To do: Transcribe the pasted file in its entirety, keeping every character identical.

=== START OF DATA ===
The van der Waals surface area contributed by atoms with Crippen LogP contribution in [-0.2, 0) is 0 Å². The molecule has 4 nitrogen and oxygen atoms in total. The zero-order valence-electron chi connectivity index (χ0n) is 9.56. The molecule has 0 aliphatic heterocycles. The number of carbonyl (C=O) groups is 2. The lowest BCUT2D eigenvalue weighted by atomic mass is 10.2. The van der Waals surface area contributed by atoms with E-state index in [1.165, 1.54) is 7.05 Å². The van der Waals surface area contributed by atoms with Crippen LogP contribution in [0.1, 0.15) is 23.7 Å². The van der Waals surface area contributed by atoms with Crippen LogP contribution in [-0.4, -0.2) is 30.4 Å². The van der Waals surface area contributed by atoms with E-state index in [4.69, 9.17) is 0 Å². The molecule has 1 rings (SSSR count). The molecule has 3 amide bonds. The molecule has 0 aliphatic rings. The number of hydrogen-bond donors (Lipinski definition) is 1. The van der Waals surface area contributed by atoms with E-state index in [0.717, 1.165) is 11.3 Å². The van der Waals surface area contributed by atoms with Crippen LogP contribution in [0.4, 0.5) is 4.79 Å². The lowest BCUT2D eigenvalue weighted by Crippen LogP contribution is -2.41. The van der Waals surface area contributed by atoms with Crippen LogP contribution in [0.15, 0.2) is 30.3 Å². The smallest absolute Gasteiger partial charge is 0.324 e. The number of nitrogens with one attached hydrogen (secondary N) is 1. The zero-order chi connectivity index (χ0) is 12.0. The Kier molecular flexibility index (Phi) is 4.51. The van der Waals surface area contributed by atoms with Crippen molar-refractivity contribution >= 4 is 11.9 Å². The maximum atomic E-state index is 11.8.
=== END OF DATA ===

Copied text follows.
The van der Waals surface area contributed by atoms with Crippen LogP contribution in [-0.2, 0) is 0 Å². The molecule has 4 nitrogen and oxygen atoms in total. The zero-order valence-electron chi connectivity index (χ0n) is 9.56. The molecule has 0 aliphatic heterocycles. The number of carbonyl (C=O) groups is 2. The lowest BCUT2D eigenvalue weighted by atomic mass is 10.2. The van der Waals surface area contributed by atoms with E-state index in [1.165, 1.54) is 7.05 Å². The van der Waals surface area contributed by atoms with Crippen LogP contribution in [0.1, 0.15) is 23.7 Å². The van der Waals surface area contributed by atoms with Crippen LogP contribution in [-0.4, -0.2) is 30.4 Å². The van der Waals surface area contributed by atoms with E-state index in [4.69, 9.17) is 0 Å². The molecule has 1 rings (SSSR count). The molecule has 3 amide bonds. The molecule has 0 aliphatic rings. The number of hydrogen-bond donors (Lipinski definition) is 1. The van der Waals surface area contributed by atoms with E-state index in [0.717, 1.165) is 11.3 Å². The van der Waals surface area contributed by atoms with Crippen LogP contribution in [0.4, 0.5) is 4.79 Å². The lowest BCUT2D eigenvalue weighted by Crippen LogP contribution is -2.41. The van der Waals surface area contributed by atoms with Crippen LogP contribution in [0.15, 0.2) is 30.3 Å². The smallest absolute Gasteiger partial charge is 0.324 e. The number of nitrogens with one attached hydrogen (secondary N) is 1. The zero-order chi connectivity index (χ0) is 12.0. The Kier molecular flexibility index (Phi) is 4.51. The van der Waals surface area contributed by atoms with Crippen molar-refractivity contribution >= 4 is 11.9 Å². The maximum atomic E-state index is 11.8.